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Mental health: Geometry of the Soul series two. Arrangement of human profile and abstract elements on the subject of spirituality, science, creativity and human mind
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Why HR leaders should consider mental health when allocating their budgets for 2022

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With 2022 set to be a year of economic growth within the UK, Gill Tanner explains why, for HR leaders, allocating more of their budget for mental health support and training will not only benefit their employees, but also lead to fiscal returns on their investments.

14th Feb 2022
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2022 is forecast to be a year of business growth, with the UK’s economic growth expected to be the highest in the G7, expanding by 6.9%. This influx of capital is a great opportunity for HR leaders to review and enhance their people programmes. 

Indeed, 92% of learning and development leaders foresee increased training and development budgets in the new year, which provides scope for businesses to really support their people in their development.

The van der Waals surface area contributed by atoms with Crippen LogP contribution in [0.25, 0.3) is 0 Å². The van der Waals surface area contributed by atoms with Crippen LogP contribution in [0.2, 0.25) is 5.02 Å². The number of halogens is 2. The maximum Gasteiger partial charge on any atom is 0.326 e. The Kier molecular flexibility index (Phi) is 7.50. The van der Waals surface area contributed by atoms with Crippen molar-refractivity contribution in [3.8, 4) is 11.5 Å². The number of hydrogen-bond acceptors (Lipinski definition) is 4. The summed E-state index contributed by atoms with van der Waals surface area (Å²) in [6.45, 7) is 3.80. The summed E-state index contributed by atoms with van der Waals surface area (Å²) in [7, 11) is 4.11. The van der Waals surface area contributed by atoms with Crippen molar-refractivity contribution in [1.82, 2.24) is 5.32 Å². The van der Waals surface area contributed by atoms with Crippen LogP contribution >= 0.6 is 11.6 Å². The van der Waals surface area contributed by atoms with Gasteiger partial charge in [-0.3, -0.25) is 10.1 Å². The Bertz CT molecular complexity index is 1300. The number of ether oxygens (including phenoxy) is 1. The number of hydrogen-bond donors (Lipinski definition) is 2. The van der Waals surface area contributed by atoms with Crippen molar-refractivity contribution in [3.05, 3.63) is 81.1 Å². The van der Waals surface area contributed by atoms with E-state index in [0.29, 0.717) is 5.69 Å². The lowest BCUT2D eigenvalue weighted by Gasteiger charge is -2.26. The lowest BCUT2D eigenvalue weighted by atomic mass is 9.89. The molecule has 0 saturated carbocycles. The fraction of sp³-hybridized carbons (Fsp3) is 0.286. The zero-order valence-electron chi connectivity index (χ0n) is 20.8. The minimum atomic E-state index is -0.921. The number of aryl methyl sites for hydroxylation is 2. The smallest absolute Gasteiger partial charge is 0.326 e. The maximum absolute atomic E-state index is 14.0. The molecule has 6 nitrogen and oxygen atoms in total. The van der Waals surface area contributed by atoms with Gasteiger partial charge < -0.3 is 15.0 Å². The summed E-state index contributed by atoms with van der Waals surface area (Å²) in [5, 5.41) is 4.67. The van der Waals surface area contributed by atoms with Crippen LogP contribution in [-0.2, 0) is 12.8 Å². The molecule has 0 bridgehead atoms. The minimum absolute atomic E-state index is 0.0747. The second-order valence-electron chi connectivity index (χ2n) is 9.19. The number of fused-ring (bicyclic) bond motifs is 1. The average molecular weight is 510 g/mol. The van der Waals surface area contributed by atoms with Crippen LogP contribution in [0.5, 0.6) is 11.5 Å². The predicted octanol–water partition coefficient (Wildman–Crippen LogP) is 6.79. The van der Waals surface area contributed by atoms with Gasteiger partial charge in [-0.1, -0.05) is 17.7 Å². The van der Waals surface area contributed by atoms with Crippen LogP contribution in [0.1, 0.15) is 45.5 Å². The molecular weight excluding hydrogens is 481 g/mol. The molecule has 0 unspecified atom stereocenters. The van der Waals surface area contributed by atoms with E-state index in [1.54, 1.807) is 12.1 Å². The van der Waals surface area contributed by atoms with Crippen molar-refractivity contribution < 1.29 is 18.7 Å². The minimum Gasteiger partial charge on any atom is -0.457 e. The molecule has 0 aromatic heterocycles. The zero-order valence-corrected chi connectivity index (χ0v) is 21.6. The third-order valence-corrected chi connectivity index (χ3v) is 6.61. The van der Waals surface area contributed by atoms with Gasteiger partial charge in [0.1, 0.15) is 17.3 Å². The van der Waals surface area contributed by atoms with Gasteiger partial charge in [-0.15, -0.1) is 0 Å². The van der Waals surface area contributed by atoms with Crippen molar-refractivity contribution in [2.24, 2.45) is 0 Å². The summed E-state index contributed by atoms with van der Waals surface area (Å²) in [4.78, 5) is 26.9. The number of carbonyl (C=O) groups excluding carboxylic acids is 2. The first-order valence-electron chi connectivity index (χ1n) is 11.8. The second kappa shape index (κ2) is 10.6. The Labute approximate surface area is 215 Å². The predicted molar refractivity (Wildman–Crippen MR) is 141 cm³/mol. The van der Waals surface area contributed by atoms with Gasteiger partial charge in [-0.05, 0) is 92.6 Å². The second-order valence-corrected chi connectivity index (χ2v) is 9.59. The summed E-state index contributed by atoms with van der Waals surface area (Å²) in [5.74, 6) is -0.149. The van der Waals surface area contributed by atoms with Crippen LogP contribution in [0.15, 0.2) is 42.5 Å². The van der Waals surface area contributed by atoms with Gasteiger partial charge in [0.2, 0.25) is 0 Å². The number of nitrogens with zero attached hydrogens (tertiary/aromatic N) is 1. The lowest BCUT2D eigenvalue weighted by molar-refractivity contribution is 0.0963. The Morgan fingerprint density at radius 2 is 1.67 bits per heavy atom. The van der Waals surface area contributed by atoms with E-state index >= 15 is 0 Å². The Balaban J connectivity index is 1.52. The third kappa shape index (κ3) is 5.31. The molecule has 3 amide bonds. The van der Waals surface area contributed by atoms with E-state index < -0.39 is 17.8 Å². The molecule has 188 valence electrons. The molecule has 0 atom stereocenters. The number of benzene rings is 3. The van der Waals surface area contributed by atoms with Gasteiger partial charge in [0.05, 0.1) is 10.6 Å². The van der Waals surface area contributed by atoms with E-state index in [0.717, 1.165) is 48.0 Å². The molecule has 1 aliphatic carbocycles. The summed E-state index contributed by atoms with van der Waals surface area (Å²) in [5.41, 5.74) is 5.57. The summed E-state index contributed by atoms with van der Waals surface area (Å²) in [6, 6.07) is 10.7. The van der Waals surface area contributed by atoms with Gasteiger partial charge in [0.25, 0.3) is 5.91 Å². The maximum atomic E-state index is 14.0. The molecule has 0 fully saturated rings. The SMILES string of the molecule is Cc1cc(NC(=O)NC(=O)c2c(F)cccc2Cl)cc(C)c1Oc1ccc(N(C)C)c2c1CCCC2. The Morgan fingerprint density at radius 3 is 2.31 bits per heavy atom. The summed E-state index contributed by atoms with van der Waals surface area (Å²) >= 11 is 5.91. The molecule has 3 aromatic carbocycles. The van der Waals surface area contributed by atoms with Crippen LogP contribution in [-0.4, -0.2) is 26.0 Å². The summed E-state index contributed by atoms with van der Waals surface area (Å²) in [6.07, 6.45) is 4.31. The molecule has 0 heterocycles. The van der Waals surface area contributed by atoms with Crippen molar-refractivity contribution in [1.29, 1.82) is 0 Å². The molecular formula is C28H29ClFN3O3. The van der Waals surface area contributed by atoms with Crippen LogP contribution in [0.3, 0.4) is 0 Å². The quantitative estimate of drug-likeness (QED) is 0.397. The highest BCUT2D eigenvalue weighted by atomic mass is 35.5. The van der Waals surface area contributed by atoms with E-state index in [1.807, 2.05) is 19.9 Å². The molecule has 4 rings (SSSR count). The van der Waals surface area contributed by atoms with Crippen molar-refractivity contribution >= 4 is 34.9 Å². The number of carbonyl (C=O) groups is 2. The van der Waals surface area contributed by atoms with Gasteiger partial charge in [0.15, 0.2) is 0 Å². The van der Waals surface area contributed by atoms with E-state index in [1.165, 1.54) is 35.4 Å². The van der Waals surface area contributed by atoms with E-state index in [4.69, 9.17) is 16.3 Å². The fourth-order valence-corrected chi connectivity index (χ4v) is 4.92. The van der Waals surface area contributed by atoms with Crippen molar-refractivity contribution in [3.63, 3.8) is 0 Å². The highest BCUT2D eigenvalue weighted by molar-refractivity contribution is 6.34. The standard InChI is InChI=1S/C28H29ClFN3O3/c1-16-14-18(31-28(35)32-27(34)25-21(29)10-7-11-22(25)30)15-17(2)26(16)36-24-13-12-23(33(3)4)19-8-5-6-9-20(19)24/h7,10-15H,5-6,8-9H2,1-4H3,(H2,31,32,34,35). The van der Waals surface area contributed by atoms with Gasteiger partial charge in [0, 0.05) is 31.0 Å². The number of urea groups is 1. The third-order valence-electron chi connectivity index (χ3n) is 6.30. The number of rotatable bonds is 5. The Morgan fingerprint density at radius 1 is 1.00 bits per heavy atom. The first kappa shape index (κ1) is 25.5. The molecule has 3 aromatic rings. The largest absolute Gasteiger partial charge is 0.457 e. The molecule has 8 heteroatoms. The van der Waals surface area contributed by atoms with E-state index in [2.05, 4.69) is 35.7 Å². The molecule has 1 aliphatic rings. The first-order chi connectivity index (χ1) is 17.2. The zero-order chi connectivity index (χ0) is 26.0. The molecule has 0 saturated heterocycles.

Increased budgets do not necessarily mean improved outcomes however. It is often difficult to see the return on the investment of formal learning and development programmes, with only 12% of employees reported to apply skills learned in these programmes to their jobs. 

It is important that leaders do not waste the opportunity of increasing budgets, and evaluate the best possible methods of learning and development delivery for the results they are seeking to achieve.

Targeting employees’ changing needs

In the last 18 months we have seen numerous changes to the world of work, be that increased remote working, adapting to the use of digital technologies, or the difficulties employees have experienced with their wellbeing

Learning and development experts would be wise to ensure that they can adapt their offerings to cater for employees’ shifting needs and priorities. 

The 70/20/10 approach – a model that lays out the most successful approach to learning and development – highlights the value of personalisation. The approach states that employees acquire 70% of knowledge from job-related experiences, 20% from interactions with others, and 10% from formal educational events. 

The 70/20/10 model is considered to be the best way to maximise learning, as it prioritises highly specific learning and development activities that differ from employee to employee. 

85% of learning and development leaders expect their businesses to grow in 2022.

Despite the low value of formal educational events expressed in the model, uniform and formalised approaches to development remain popular, with a majority (67%) of learning and development leaders continuing to prioritise e-learning over more individualised approaches such as coaching or mentoring. 

In other cases, uncertainty due to the pandemic has meant that learning and development activities in some organisations have been put on hold or cancelled altogether, which is having a damaging effect on people and businesses.